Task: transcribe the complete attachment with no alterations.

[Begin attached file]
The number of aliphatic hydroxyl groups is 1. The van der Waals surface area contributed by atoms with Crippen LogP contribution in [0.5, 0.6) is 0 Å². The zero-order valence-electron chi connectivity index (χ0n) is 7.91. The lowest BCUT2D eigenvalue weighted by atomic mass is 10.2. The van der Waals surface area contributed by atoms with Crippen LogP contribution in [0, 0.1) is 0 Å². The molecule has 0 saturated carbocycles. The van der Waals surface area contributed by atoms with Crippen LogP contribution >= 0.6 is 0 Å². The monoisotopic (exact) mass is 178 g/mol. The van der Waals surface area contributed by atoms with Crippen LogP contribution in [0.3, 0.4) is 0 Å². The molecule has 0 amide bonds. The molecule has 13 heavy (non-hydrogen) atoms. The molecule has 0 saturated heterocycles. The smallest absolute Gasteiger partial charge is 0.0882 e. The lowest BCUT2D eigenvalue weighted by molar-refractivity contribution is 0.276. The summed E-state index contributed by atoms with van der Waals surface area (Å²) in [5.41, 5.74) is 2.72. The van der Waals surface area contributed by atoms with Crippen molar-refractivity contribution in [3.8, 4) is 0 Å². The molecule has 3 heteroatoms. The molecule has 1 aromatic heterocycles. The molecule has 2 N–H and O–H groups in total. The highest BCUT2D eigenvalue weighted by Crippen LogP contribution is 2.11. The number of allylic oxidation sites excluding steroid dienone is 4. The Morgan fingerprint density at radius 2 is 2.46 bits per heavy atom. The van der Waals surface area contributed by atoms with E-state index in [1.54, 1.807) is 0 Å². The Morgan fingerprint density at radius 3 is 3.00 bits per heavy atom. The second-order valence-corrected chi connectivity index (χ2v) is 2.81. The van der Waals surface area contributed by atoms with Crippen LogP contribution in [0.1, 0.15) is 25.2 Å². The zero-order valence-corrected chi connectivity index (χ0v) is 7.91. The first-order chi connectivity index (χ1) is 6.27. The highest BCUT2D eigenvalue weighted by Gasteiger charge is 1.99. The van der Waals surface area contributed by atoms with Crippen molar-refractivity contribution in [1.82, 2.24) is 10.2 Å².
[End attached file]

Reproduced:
The number of aliphatic hydroxyl groups is 1. The van der Waals surface area contributed by atoms with Crippen LogP contribution in [0.5, 0.6) is 0 Å². The zero-order valence-electron chi connectivity index (χ0n) is 7.91. The lowest BCUT2D eigenvalue weighted by atomic mass is 10.2. The van der Waals surface area contributed by atoms with Crippen LogP contribution in [0, 0.1) is 0 Å². The molecule has 0 saturated carbocycles. The van der Waals surface area contributed by atoms with Crippen LogP contribution >= 0.6 is 0 Å². The monoisotopic (exact) mass is 178 g/mol. The van der Waals surface area contributed by atoms with Crippen LogP contribution in [0.3, 0.4) is 0 Å². The molecule has 0 amide bonds. The molecule has 13 heavy (non-hydrogen) atoms. The molecule has 0 saturated heterocycles. The smallest absolute Gasteiger partial charge is 0.0882 e. The lowest BCUT2D eigenvalue weighted by molar-refractivity contribution is 0.276. The summed E-state index contributed by atoms with van der Waals surface area (Å²) in [5.41, 5.74) is 2.72. The van der Waals surface area contributed by atoms with Crippen molar-refractivity contribution in [3.8, 4) is 0 Å². The molecule has 3 heteroatoms. The molecule has 1 aromatic heterocycles. The molecule has 2 N–H and O–H groups in total. The highest BCUT2D eigenvalue weighted by Crippen LogP contribution is 2.11. The number of allylic oxidation sites excluding steroid dienone is 4. The Morgan fingerprint density at radius 2 is 2.46 bits per heavy atom. The van der Waals surface area contributed by atoms with E-state index in [1.54, 1.807) is 0 Å². The Morgan fingerprint density at radius 3 is 3.00 bits per heavy atom. The second-order valence-corrected chi connectivity index (χ2v) is 2.81. The van der Waals surface area contributed by atoms with Crippen LogP contribution in [0.1, 0.15) is 25.2 Å². The zero-order valence-corrected chi connectivity index (χ0v) is 7.91. The first-order chi connectivity index (χ1) is 6.27. The highest BCUT2D eigenvalue weighted by Gasteiger charge is 1.99. The van der Waals surface area contributed by atoms with Crippen molar-refractivity contribution in [1.82, 2.24) is 10.2 Å².